Immunohistochemistry

The sections were dewaxed and hydrated, and citrate buffer antigen retrieval was performed. The sections were incubated with primary antibodies at 4°C overnight. After washing with PBS, secondary antibodies were added and the cells were incubated at 37°C in an incubator for 40min. DAB substrate was added for color development. When brown particles appeared under the microscope, color development was terminated by washing with running water. As with HE staining, counterstaining with hematoxylin, differentiation in hydrochloric acid, transparentization in dimethylbenzene and sealing with neutral balsam were performed routinely. For each rat 4 slides were observed under the optical microscope.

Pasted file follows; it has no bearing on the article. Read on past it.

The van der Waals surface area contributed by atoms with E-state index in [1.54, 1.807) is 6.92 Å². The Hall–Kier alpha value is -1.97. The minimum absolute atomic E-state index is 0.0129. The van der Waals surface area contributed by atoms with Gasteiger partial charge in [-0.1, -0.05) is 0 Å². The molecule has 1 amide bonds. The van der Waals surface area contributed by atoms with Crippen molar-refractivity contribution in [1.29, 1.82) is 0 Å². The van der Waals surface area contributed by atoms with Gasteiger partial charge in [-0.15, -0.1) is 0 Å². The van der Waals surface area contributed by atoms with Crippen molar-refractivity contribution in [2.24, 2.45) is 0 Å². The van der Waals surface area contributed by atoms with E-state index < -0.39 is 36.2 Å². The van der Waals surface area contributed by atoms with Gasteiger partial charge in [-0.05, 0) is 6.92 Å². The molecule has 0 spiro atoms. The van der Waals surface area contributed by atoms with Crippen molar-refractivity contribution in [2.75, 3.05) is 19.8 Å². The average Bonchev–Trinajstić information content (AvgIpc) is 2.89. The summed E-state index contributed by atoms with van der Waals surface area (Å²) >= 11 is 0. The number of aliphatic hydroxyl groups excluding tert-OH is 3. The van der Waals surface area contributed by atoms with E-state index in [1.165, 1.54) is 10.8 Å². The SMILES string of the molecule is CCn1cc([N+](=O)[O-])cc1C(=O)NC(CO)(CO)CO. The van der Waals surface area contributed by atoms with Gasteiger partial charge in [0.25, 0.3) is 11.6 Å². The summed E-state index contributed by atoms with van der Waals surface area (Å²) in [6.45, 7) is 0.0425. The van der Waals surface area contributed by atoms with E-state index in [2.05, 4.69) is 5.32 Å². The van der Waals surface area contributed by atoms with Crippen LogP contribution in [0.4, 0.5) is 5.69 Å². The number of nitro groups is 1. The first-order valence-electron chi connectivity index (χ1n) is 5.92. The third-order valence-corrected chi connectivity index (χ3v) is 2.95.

Statistical analysis

The data were input into Excel 2003 and reported as x¯±s. Repeated measures one-way ANOVA was carried out using SPSS17.0 software, and t-test was used for pairwise comparisons. P<0.05 indicated significant difference.

ACKNOWLEDGMENTS

This work was supported by the health department of Hebei province key project (2010106); Tangshan City science and technology project (14130220B).

CONFLICTS OF INTEREST

The authors declare no conflicts of interest.